113.0 - One week into the 2015-16 NBA season, the Los Angeles Lakers have the worst defense in the NBA. In traditional terms, the Lakers have allowed an average of 116.8 points per game. That ranks 30th out of 30 teams. In advanced statistics, the Lakers have a defensive rating of 113.0, which also ranks 30th out of 30 teams. What is defensive rating? Well, for every 100 possessions the Lakers defend, they allow 113.0 points. A season ago, the Lakers finished second to last in the category with a defensive rating of 108.0. The Golden State Warriors led the league in 2014-15 with a rating of 98.2, and the Warriors have improved on that number with a 2015-16 rating of 88.5. The Lakers are a long way off.
106.8 - Fans may complain about the Lakers' use of the Princeton offense, but LA has not had problems scoring the basketball through the first four games of the 2015-16 season. The Lakers currently average 106.8 points per game, which is good enough for fifth best in the NBA. For a more accurate assessment, the Lakers have an offensive rating of 100.9, meaning the Lakers score 100.9 points per 100 possessions. That rating is good enough for 13th best in the NBA.
49,633 - Jordan Clarkson has been Byron Scott's primary race horse early in the season. With Kobe Bryant on limited minutes, Julius Randle still being carefully watched after a broken leg last season and D'Angelo Russell slowly adjusting to the NBA, Clarkson has been the Lakers' most active player in several different ways. Quite literally, Clarkson has moved about more than any other Laker by running an average of 2.4 miles per game. In all, Clarkson has already run 49,633 feet through the first four games of the 2015-16 Lakers' season. Sadly, all that running has produced zero victories for the purple and gold.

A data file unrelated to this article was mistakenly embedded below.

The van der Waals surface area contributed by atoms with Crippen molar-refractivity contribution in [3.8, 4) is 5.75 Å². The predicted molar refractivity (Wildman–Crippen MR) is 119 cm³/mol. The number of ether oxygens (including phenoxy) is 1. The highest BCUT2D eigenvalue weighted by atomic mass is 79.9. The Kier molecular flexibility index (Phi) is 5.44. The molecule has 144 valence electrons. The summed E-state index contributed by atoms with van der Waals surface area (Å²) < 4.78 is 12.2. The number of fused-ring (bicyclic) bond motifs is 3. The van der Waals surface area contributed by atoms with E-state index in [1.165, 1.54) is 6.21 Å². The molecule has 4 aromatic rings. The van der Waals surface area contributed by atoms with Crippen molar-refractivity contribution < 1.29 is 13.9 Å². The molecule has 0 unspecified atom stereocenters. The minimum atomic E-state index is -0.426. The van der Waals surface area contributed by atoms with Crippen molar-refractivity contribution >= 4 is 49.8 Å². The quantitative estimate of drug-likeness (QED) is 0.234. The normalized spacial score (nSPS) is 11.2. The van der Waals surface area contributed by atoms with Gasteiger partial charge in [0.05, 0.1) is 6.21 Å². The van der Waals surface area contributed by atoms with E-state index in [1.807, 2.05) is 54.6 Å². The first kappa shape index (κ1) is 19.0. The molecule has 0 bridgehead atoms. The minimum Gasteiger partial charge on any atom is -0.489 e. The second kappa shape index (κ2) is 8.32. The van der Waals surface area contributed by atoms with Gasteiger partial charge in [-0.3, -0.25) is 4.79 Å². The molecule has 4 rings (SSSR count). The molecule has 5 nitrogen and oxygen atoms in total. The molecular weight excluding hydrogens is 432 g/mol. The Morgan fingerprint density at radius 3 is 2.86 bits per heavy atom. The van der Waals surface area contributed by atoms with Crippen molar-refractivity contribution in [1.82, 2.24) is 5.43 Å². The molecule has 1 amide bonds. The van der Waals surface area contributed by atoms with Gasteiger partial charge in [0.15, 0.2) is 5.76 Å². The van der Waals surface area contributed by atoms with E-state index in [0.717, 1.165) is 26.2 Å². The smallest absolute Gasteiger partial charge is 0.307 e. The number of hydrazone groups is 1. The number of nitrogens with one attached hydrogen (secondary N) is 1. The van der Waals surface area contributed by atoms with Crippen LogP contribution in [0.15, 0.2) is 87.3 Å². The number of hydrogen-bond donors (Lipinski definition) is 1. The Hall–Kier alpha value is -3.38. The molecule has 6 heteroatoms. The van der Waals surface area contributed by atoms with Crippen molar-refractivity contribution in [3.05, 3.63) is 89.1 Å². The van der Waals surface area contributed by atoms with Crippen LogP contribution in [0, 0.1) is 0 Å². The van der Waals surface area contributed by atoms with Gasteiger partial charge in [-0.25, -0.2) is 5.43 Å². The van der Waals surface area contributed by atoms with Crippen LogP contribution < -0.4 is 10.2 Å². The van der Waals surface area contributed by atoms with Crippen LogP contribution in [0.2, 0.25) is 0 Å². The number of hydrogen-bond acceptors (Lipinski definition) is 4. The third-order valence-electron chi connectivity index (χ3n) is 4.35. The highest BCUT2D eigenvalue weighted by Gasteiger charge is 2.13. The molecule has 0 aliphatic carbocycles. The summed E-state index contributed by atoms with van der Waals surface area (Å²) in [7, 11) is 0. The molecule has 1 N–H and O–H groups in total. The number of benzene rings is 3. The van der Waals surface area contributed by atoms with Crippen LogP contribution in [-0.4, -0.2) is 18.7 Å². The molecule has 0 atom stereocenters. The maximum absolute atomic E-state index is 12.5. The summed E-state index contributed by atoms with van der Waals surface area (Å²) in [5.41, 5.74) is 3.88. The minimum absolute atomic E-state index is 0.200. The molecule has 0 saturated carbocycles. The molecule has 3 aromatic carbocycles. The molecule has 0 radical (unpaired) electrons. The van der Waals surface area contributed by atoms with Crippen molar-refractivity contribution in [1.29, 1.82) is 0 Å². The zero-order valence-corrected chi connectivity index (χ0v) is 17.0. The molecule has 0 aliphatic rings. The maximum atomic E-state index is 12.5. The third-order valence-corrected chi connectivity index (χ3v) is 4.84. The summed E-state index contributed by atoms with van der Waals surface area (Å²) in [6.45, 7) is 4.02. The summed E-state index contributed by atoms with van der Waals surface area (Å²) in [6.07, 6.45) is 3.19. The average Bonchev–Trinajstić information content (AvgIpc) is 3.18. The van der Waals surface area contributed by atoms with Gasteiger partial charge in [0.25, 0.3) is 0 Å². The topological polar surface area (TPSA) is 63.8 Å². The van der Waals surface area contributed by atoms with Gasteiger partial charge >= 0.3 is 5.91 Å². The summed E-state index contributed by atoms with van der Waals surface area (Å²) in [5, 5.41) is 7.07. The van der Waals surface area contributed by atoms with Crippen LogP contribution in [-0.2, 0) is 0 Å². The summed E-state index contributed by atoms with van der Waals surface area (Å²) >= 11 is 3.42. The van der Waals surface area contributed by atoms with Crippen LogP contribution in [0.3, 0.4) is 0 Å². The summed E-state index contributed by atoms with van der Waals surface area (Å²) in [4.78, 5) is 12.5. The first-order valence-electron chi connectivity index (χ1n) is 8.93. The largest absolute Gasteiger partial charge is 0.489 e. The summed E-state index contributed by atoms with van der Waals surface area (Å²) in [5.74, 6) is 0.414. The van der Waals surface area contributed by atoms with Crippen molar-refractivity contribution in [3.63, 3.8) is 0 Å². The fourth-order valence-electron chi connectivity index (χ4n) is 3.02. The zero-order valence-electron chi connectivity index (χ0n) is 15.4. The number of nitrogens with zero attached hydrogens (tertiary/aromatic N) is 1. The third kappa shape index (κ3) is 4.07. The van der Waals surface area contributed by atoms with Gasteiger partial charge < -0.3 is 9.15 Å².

20.6 - Kobe Bryant is currently averaging 8.5 three-pointers at a clip of 20.6 percent. That's not good. Bryant attempted 13 three-pointers in the season opener and tried eight long range bombs in the second and third game. In Tuesday's loss, Bryant brought the number of long range attempts down to five, but he still only made one. Thus, he shot 20.0 percent for the game, which is about his season average. If Bryant is shooting over 50 percent of his shots from beyond the arc and averaging one make per five shots, it doesn't take a scientist to figure out why this formula is not producing results. At some point, though, Bryant will probably start hitting three-pointers. After all, he's getting plenty of practice.
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